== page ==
More bugs, more bucks: Pwn2Own and Pwnium 2014

More bugs, more bucks: Pwn2Own and Pwnium 2014

Summary: HP Zero Day Initiative's annual Pwn2Own and Google's Pwnium security competitions' prize pool is now up to more than $3 million in cash and prizes.

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So, you think you're a real hacker's hacker do you? Well HP and Google want you to put your cracker skills to the test at Pwn2Own 2014 and Google's Pwnium 4. Both competitions will be held at the CanSecWest applied digital security conference in Vancouver Canada from March 12 to 14th.

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Let the hacking begin at HP's Pwn2Own and Google's Pwnium annual cracking competitions.

Pwn2Own, as always, will be focusing mostly on Web browser attacks. Brian Gorenc, HP Security Research Manager for Vulnerability Research, wrote, "The 2014 competition consists of three divisions: Browsers, Plug-Ins, and the Grand Prize. All target machines will be running the latest fully patched versions of the relevant operating systems (Windows 8.1 x64 and OS X Mavericks), installed in their default configurations. The vulnerability or vulnerabilities used in each attack must be unknown and not previously reported to the vendor. A particular vulnerability can only be used once across all categories." Contests must compromise a target within a half-hour. The first one to break a program wins.

The 2014 targets are:

Browsers:

  • Google Chrome on Windows 8.1 x64: $100,000 USD
  • Microsoft Internet Explorer 11 on Windows 8.1 x64: $100,000 USD
  • Mozilla Firefox on Windows 8.1 x64: $50,000 USD
  • Apple Safari on OS X Mavericks: $65,000 USD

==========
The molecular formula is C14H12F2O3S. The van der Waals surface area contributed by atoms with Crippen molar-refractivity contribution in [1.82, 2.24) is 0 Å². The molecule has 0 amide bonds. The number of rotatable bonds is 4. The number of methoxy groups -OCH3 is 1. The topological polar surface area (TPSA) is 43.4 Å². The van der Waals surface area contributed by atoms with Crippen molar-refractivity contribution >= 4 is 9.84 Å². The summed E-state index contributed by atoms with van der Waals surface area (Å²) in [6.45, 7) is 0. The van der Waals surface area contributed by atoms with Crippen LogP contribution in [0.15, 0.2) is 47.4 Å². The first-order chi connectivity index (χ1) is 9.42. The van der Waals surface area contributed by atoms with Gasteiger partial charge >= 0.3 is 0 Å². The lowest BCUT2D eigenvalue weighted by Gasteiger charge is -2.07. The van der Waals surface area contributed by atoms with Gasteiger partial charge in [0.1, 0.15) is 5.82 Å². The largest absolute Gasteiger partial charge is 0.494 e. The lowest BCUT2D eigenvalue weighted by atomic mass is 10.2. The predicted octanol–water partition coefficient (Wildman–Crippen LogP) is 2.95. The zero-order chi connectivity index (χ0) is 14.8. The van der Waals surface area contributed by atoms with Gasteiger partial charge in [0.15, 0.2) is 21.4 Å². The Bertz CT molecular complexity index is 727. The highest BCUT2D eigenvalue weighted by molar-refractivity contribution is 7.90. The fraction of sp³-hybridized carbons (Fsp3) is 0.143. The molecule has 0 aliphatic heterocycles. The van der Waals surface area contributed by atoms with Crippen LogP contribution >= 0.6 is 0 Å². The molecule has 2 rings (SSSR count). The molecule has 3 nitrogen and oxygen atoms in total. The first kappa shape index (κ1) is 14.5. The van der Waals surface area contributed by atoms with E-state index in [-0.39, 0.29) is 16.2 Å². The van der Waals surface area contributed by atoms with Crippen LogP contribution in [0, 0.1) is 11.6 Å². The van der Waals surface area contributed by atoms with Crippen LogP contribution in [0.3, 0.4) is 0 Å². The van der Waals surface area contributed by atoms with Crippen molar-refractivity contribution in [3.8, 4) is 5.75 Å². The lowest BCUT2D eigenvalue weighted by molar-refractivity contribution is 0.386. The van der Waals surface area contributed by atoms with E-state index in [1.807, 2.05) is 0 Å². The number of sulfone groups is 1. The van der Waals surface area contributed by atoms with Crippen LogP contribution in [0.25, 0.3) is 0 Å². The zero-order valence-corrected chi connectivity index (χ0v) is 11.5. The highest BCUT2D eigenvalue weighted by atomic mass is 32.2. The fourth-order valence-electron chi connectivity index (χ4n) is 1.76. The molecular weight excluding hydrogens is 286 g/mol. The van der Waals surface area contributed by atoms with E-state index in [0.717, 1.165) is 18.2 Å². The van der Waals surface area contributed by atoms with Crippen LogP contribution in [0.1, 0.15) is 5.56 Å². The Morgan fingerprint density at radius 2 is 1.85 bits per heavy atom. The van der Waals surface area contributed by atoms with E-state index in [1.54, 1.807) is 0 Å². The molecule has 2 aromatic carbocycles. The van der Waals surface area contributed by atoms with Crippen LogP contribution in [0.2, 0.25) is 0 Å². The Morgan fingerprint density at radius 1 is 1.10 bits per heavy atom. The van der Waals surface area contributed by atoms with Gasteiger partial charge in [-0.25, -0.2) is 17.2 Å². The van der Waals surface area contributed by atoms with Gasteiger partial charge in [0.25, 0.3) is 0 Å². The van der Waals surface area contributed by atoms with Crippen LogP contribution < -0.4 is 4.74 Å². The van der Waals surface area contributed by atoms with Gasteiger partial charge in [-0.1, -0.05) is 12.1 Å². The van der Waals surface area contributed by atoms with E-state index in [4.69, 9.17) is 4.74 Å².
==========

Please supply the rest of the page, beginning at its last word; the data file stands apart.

Plug-ins:

  • Adobe Reader running in Internet Explorer 11 on Windows 8.1 x64: $75,000 USD
  • Adobe Flash running in Internet Explorer 11 on Windows 8.1 x64: $75,000 USD
  • Oracle Java running in Internet Explorer 11 on Windows 8.1 x64 (requires click-through bypass): $30,000 USD

There's also a special “Exploit Unicorn” Grand Prize. To win this one, you have to show a system-level code execution crack on Windows 8.1 x64 on Internet Explorer 11 x64 with Enhanced Mitigation Experience Toolkit (EMET) running. EMET's is Microsoft's strongest anti-hacking tool. If you bust this one, you get a cool $150,000 plus a unicorn!

However, HP rules states that "Real-life unicorn prize subject to availability." Darn it!

While you may not get a unicorn, winners will also receive the laptop on which they demonstrated their compromise, and 20,000 ZDI reward points. This immediately qualifies them for ZDI Silver standing. This gives the winning hacker an additional one-time $5,000 cash payout, a 15 percent monetary bonus on all vulnerabilities submitted to ZDI during the next calendar year, a 25 percent reward-point bonus on all vulnerabilities submitted to ZDI over the next calendar year, and paid travel and registration to attend the 2014 DEFCON. This is none-too-shabby!

All revealed vulnerabilities and exploit will be disclosed to the affected vendors, and the proof of concept will become HP's property.